Not too long ago Wllnttz gathered at the Tollkeeper’s Cottage to hear Patrick McNeil discuss Faile’s new wall at Bathurst and Dupont.
“It’s much nicer to see something on a wall rather than grey paint. So many cities have so much dead space. When you go to a city that starts to embrace arts and culture it opens up the community to something special”, says Faile’s Patrick McNeil.
McNeil asked the gathering at the Tollkeeper’s Cottage…would we rather walk down Bathurst and see grey walls on either side or walk past some art and have something to contemplate on our way? “It makes the community so much more vibrant”, McNeil follows-up.
Fortunately there are those who agree. The Faile wall would not have been possible without StART (StreetARToronto), Spectrum Art Projects, Councillor Joe Mihevc and the community he represents.
Simon from Spectrum, “Toronto has roots in graffiti, like classic graffiti, like letter forms. In the late 90’s, early 2000’s it rivaled any city. Now days it’s open to different imagery. It’s nice to have a bunch of different flavours”. Simon feels that there is a lot room for growth. A program like StreetARToronto is one step to making this city more vibrant. “There are a lot of great artists working in this city.” Simon wishes to see a greater exchange of artists to both bring their mark to Toronto and also for Toronto artists to leave their mark elsewhere.
StreetARToronto is a municipal program designed to support and promote the culture of street art as a means to minimizing ‘graffiti’ vandalism. StART connects emerging artists with communities via collaborations with Toronto’s Councilors, other city departments.
It is these local efforts that have made Toronto the first municipality to commission Faile. Faile, founded by Canadian born Patrick McNeil and American Patrick Miller, is a contemporary art collaborative based in Brooklyn, New York. Faile has done many projects abroad since 1999, most of which are outdoor installations from murals to large-scale sculptures.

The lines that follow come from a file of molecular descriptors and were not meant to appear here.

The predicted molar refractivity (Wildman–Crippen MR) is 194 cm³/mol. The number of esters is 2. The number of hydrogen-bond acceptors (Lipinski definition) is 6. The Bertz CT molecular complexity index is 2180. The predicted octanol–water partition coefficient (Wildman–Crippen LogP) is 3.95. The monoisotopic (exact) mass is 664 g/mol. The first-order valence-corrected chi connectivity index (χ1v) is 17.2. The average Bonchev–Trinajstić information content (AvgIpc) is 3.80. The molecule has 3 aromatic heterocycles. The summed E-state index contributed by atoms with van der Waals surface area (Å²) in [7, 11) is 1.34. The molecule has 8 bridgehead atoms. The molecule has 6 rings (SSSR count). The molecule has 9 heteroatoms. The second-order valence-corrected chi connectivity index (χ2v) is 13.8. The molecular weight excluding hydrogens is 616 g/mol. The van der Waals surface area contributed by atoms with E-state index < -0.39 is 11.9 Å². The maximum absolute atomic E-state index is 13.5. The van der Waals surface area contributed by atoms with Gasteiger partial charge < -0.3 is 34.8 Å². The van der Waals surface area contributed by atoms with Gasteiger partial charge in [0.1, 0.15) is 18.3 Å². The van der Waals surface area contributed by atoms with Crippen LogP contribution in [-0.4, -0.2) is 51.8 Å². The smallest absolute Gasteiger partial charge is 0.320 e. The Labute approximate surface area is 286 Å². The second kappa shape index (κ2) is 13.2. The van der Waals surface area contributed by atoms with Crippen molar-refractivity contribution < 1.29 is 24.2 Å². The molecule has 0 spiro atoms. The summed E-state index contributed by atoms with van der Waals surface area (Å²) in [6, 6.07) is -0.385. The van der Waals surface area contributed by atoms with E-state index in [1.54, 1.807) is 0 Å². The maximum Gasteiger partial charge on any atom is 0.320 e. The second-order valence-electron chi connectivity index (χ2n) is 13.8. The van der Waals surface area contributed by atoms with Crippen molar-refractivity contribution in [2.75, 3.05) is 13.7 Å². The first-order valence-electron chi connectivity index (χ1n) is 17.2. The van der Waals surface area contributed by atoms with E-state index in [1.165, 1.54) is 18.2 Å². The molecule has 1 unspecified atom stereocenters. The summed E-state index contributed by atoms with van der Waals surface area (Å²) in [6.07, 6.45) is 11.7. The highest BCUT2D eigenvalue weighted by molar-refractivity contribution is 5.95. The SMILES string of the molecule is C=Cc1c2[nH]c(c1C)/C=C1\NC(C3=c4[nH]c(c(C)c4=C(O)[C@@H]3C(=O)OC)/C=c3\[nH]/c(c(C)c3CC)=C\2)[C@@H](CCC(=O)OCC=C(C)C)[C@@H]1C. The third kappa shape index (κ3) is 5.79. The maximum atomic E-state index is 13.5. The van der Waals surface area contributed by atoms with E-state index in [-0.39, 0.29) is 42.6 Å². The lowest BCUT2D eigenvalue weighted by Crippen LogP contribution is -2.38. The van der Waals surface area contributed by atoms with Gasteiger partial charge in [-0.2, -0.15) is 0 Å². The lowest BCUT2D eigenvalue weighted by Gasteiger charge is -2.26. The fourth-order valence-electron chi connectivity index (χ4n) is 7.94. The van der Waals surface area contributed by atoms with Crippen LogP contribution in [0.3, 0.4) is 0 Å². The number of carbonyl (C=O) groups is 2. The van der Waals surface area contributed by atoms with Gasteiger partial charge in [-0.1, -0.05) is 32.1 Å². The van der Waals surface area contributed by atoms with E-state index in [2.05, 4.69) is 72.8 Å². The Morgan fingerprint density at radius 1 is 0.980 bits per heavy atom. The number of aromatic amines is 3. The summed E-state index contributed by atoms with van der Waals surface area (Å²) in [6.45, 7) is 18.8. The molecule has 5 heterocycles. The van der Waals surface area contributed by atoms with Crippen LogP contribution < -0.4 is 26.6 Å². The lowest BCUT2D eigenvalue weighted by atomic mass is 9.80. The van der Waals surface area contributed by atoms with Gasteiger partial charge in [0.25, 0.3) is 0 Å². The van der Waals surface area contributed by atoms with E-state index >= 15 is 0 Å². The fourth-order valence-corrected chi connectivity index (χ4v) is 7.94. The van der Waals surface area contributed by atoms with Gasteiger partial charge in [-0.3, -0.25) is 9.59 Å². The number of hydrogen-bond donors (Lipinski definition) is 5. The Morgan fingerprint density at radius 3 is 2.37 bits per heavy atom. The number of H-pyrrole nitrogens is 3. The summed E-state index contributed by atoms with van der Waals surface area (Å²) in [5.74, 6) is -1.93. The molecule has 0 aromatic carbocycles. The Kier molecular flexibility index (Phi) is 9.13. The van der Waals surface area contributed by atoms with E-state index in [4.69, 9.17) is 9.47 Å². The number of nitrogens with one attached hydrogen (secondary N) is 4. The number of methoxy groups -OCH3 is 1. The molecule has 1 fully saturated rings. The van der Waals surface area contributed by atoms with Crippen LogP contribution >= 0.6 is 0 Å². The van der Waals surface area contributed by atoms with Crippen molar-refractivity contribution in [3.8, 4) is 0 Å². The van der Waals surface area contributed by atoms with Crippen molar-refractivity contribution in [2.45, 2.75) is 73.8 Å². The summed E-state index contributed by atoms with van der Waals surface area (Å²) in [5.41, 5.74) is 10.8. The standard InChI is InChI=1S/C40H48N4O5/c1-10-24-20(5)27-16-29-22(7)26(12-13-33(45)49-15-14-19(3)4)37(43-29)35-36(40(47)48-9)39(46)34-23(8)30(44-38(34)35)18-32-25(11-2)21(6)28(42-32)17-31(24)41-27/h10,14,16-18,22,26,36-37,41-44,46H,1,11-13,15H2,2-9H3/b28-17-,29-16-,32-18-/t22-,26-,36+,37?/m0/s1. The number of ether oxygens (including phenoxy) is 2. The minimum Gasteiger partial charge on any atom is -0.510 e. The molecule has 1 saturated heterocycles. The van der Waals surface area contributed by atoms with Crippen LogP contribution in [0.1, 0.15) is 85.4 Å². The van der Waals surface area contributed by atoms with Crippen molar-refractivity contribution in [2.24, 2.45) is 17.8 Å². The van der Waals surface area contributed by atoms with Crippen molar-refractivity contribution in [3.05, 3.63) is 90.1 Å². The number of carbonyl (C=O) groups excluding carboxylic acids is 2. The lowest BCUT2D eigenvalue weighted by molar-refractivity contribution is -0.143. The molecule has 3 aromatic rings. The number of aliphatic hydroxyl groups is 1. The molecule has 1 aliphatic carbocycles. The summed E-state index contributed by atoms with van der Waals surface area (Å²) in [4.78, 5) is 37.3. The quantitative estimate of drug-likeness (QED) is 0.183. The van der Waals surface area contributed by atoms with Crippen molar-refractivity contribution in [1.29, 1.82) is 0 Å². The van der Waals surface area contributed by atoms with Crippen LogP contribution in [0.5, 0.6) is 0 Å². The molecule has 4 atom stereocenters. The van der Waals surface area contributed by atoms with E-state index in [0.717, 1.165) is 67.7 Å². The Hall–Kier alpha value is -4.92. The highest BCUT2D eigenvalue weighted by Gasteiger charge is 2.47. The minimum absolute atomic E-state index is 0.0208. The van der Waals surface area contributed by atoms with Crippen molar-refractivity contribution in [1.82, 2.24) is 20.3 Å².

When Faile started their expression was largely through stencils and wheat pasting. Through the years it’s been about how to engage the public in different ways. Their work is the answer to the question, “How do we give the public the same experience of walking down a street or alley and finding that thing that surprised them?” In Lisbon, Faile responded to that question with the temple; in Mongolia it was the Wolf Within statue, and in Toronto it was the Bathurst mural.
Faile approached the challenging sloping and terraced wall through community suggestions. This led to imagery of animals, references to nature, and the Tollkeeper’s Cottage, a historic landmark at the base of the wall at Dupont. It was an unusual wall that required a landscape series of imagery. This long stretched format is contrary to much of their recent tall vertical pieces like the Faile Tower for the New York Ballet or the old Record Plant’s façade.
What many don’t realize is that for pieces like the Bathurst wall the majority of the work happens back at the studio. Like all good projects the Bathurst wall began with the ‘measure twice, art once’ philosophy, shares Simon. Back in the studio, unseen to the general public, Faile used traditional sign maker’s methods in combination with modern technology. “We laid the whole mural out and then put acetates over top and sketched it out and modified it”. From there they put it onto a computer, created a schematic of the wall and projected it onto large sheets of paper mounted on their studio wall. “We used a tool called a pouncing tool to trace it all out.” The pounced sheets were chalked, transferring the lines of the mural onto the pre-primed Bathurst wall. The painting itself took about a week.
Next time you pass by this new bright wall consider, what happened in 1986; reminisce about shadow puppets, imagine your favourite summer dress in that same floral print; racing cars with that vixen; or ask what is exactly beneath the sky?